New Delhi, 17 November 2021 – Commending countries in WHO South-East Asia for achieving steep decline in tobacco use, the World Health Organization today said persistent and concerted efforts over the years, and which continue despite the pandemic, must be sustained and scaled up further to rid the Region of the scourge of tobacco.
“Sustained political commitment and relentless efforts by countries to strengthen surveillance, expand tobacco control measures including cessation services to help users quit tobacco are some of the key reasons for success,” said Dr Poonam Khetrapal Singh, Regional Director, WHO South-East Asia Region.
As per the WHO Global Report on Trends in Prevalence of Tobacco Use 2000-2025 (4th edition, 2021), WHO South-East Asia Region has achieved the fastest rate of decline in the use of tobacco with average prevalence of smoking among men declining from 50% in 2000 to 25% in 2020 and tobacco smoking among women declining steeply from 8.9% in 2000 to 1.6% in 2020.
This progress can be attributed to effective implementation of WHO’s FCTC and MPOWER package, a set of six cost-effective and high impact measures to help countries reduce demand and supply of tobacco, along with best buys to successfully tackle the tobacco epidemic.
Tobacco use is one of the key risk factors for noncommunicable diseases and effective tobacco control is important for prevention and control of NCDs – a flagship priority of the Region since 2014.
India and Nepal are among the countries likely to achieve 30% relative reduction in tobacco use to meet the target of Global NCD action plan by 2025.
If tobacco control efforts continue at the current level, smoking rates in the Region can reach as low as 11% in 2025. This would be the second lowest Regional average rate after Africa – 7.5% in 2025.
“The best buys, a set of cost-effective measures to address NCDs, continue to be at the core of the Regional response, recognizing the need for countries to identify & implement the most effective, feasible, and affordable interventions whatever their resource setting,” the Regional Director said, adding that WHO will continue to support Member countries towards tackling NCD’s and controlling tobacco.
The Region currently has the highest rates of tobacco use, with around 432 million users, or 29% of its population. It is also home to 266 million smokeless tobacco users out of 355 million globally.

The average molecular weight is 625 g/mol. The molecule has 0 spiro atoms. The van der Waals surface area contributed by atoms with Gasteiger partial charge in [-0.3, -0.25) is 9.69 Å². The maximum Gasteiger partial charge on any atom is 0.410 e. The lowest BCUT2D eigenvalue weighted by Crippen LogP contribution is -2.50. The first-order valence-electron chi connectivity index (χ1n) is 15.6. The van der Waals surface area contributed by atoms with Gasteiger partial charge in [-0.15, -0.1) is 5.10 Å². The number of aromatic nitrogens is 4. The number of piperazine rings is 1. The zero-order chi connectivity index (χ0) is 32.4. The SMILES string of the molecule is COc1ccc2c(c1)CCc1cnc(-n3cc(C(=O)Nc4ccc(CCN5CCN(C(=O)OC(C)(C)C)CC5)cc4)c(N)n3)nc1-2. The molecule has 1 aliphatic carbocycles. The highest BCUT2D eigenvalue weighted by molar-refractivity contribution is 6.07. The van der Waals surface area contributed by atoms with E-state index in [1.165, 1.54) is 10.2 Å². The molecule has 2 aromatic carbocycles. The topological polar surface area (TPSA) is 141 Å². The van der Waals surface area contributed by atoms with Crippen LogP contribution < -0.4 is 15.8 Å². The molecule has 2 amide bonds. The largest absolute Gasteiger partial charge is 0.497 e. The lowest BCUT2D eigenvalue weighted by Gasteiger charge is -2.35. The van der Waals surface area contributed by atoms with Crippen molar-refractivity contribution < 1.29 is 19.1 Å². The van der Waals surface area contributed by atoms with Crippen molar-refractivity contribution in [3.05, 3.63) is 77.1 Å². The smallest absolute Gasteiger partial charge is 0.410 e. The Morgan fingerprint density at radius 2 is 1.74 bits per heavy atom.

Countries in the Region sustained tobacco control measures during the pandemic. WHO supported countries to accelerate and strengthen support for tobacco users to quit during the pandemic with evidence that smokers – current and former – are more likely to suffer severe outcomes of COVID-19.
Targeted strategies are needed to address the challenge of smokeless tobacco use, particularly among women. Almost 40% of women tobacco users use only smokeless tobacco.
Over the years, countries in the Region have strengthened tobacco control measures. The Region today has the highest proportion of population covered by tobacco surveillance to monitor tobacco use prevalence and tobacco control policies. Thailand was the first country in Asia to implement Plain Packaging. Timor-Leste, Nepal, Maldives, India, and Sri Lanka have implemented large-sized graphic health warnings on tobacco packs. Six countries have banned ENDS (electronic cigarettes). Bangladesh, India, Indonesia, and Sri Lanka are working towards moving tobacco farmers away from growing tobacco. Bhutan, Nepal, Maldives, Sri Lanka and Timor-Leste have established and scaled-up tobacco cessation services.
There is clear evidence that tobacco control measures work and are highly effective in reducing consumption of tobacco. WHO advocates for all countries to sustain and accelerate implementation of the WHO Framework Convention on Tobacco Control and MPOWER package.
With sustained and accelerated efforts, and using the power of innovation, countries in the Region can fulfil their commitment to FCTC and to the 2030 Sustainable Development agenda, leaving no one behind.